Please use this identifier to cite or link to this item: http://hdl.handle.net/2440/105271
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dc.contributor.authorTaylor, A.en
dc.contributor.authorWade, V.en
dc.contributor.authorMorris, G.en
dc.contributor.authorPech, J.en
dc.contributor.authorRechter, S.en
dc.contributor.authorKidd, M.en
dc.contributor.authorCarati, C.en
dc.date.issued2016en
dc.identifier.citationJournal of Telemedicine and Telecare, 2016; 22(5):296-303en
dc.identifier.issn1357-633Xen
dc.identifier.issn1758-1109en
dc.identifier.urihttp://hdl.handle.net/2440/105271-
dc.description.abstractIntroduction: The Flinders University Telehealth in the Home (FTH) trial was an action research initiative that introduced and evaluated the impact of telehealth services on palliative care patients living in the community, home-based rehabilitation services for the elderly, and services to the elderly in residential aged care. The aim of this study was to understand the issues encountered during the provision of technology services that supported this trial. Methods: A mixed methods approach was undertaken to analyse the roles of information and communication technology (ICT) and clinical staff in design, technology management and training. The data sources were staff observations and documents including job logs, meetings, emails and technology descriptions. Results: Use of consumer technology for telehealth required customisation of applications and services. Clinicians played a key role in definition of applications and the embedding of workflow into applications. Usability of applications was key to their subsequent use. Management of design creep and technology services, coupled with support and training for clinicians were important to maintenance of a telehealth service. Discussion: In the setting described, an iterative approach to the development of telehealth services to the home using consumer technologies was needed. The efficient management of consumer devices in multiple settings will become critical as telehealth services grow in scale. Effective collaboration between clinical and technical stakeholders and further workforce education in telehealth can be key enablers for the transition of face-to-face care to a telehealth mode of delivery.en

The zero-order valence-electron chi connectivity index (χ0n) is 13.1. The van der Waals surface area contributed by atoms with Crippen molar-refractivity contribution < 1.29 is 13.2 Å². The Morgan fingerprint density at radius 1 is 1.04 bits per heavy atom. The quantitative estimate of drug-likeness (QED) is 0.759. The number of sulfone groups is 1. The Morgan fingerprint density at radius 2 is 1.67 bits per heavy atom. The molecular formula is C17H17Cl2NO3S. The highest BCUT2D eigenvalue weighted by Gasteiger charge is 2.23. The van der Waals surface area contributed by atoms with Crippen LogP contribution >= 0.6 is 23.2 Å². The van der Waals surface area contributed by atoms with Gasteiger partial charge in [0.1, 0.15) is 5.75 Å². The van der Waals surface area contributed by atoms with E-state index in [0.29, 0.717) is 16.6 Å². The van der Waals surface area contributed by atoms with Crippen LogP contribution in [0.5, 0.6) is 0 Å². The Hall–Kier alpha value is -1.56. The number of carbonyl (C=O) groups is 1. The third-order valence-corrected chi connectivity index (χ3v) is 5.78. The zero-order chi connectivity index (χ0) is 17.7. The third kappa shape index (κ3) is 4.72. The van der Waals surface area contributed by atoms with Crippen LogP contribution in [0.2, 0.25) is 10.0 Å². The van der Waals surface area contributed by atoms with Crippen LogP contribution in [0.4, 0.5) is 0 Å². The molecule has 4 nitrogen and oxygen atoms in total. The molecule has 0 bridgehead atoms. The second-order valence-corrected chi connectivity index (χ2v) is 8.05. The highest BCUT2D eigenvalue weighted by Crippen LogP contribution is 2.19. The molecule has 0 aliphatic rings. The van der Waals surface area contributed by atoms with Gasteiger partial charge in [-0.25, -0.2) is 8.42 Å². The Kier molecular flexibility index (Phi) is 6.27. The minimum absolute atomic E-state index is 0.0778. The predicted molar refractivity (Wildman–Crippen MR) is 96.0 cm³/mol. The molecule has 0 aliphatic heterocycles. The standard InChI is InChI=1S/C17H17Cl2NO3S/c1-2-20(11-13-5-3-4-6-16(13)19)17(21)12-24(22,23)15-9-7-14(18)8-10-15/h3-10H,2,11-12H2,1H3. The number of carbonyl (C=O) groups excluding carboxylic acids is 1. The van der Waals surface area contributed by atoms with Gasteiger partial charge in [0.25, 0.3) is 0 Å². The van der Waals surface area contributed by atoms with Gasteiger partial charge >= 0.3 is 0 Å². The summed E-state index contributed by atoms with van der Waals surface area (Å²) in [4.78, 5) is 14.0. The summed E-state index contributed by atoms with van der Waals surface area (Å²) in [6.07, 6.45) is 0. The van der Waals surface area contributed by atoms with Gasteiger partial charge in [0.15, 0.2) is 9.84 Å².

dc.description.statementofresponsibilityAlan Taylor, Victoria Wade, Greg Morris, Joanne Pech, Stuart Rechter, Michael Kidd and Colin Caratien
dc.language.isoenen
dc.publisherSAGE Publicationsen
dc.rights© The Author(s) 2015 Reprints and permissions: sagepub.co.uk/journalsPermissions.naven
dc.subjectHome telehealth; design; management; technology support; sustainability; action researchen
dc.titleTechnology support to a telehealth in the home service: Qualitative observationsen
dc.typeJournal articleen
dc.identifier.rmid0030040397en
dc.identifier.doi10.1177/1357633X15601523en
dc.identifier.pubid216644-
pubs.library.collectionMedicine publicationsen
pubs.library.teamDS14en
pubs.verification-statusVerifieden
pubs.publication-statusPublisheden
Appears in Collections:Medicine publications

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